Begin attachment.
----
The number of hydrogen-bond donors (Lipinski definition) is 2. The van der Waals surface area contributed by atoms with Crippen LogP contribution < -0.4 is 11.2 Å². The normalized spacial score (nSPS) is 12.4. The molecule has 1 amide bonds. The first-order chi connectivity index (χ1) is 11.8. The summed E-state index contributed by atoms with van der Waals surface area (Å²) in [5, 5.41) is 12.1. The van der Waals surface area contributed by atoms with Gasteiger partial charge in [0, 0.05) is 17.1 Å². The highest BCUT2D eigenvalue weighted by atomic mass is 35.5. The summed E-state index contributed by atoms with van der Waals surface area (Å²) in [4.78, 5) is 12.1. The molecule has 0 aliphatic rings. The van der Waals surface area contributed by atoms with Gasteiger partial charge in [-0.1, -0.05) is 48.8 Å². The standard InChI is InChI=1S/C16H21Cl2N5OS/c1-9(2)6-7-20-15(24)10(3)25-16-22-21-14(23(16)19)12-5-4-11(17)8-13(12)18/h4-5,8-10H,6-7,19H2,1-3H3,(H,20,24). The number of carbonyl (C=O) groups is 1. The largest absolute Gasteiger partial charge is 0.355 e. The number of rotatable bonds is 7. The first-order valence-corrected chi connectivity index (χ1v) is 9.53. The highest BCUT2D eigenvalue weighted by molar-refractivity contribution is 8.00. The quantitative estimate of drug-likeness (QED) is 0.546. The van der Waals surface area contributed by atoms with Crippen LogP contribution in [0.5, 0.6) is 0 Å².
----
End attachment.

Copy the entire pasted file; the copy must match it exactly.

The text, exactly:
The number of hydrogen-bond donors (Lipinski definition) is 2. The van der Waals surface area contributed by atoms with Crippen LogP contribution < -0.4 is 11.2 Å². The normalized spacial score (nSPS) is 12.4. The molecule has 1 amide bonds. The first-order chi connectivity index (χ1) is 11.8. The summed E-state index contributed by atoms with van der Waals surface area (Å²) in [5, 5.41) is 12.1. The van der Waals surface area contributed by atoms with Gasteiger partial charge in [0, 0.05) is 17.1 Å². The highest BCUT2D eigenvalue weighted by atomic mass is 35.5. The summed E-state index contributed by atoms with van der Waals surface area (Å²) in [4.78, 5) is 12.1. The molecule has 0 aliphatic rings. The van der Waals surface area contributed by atoms with Gasteiger partial charge in [-0.1, -0.05) is 48.8 Å². The standard InChI is InChI=1S/C16H21Cl2N5OS/c1-9(2)6-7-20-15(24)10(3)25-16-22-21-14(23(16)19)12-5-4-11(17)8-13(12)18/h4-5,8-10H,6-7,19H2,1-3H3,(H,20,24). The number of carbonyl (C=O) groups is 1. The largest absolute Gasteiger partial charge is 0.355 e. The number of rotatable bonds is 7. The first-order valence-corrected chi connectivity index (χ1v) is 9.53. The highest BCUT2D eigenvalue weighted by molar-refractivity contribution is 8.00. The quantitative estimate of drug-likeness (QED) is 0.546. The van der Waals surface area contributed by atoms with Crippen LogP contribution in [0.5, 0.6) is 0 Å².